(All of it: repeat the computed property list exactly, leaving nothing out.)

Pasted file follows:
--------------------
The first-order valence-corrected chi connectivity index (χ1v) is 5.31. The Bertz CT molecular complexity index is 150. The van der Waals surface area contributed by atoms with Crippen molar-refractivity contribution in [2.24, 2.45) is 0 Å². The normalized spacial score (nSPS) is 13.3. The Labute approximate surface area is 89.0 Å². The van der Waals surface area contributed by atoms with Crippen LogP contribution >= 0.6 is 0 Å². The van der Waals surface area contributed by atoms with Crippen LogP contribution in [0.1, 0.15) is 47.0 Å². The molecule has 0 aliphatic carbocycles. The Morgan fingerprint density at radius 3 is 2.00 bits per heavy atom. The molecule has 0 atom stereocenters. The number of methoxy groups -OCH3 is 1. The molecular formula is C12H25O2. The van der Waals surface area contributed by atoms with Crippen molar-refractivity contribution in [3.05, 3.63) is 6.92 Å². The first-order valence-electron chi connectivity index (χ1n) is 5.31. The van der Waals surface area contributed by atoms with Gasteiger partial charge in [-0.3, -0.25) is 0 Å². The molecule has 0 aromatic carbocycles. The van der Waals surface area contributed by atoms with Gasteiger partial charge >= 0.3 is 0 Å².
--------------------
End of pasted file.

The first-order valence-corrected chi connectivity index (χ1v) is 5.31. The Bertz CT molecular complexity index is 150. The van der Waals surface area contributed by atoms with Crippen molar-refractivity contribution in [2.24, 2.45) is 0 Å². The normalized spacial score (nSPS) is 13.3. The Labute approximate surface area is 89.0 Å². The van der Waals surface area contributed by atoms with Crippen LogP contribution >= 0.6 is 0 Å². The van der Waals surface area contributed by atoms with Crippen LogP contribution in [0.1, 0.15) is 47.0 Å². The molecule has 0 aliphatic carbocycles. The Morgan fingerprint density at radius 3 is 2.00 bits per heavy atom. The molecule has 0 atom stereocenters. The number of methoxy groups -OCH3 is 1. The molecular formula is C12H25O2. The van der Waals surface area contributed by atoms with Crippen molar-refractivity contribution in [3.05, 3.63) is 6.92 Å². The first-order valence-electron chi connectivity index (χ1n) is 5.31. The van der Waals surface area contributed by atoms with Gasteiger partial charge in [-0.3, -0.25) is 0 Å². The molecule has 0 aromatic carbocycles. The van der Waals surface area contributed by atoms with Gasteiger partial charge >= 0.3 is 0 Å².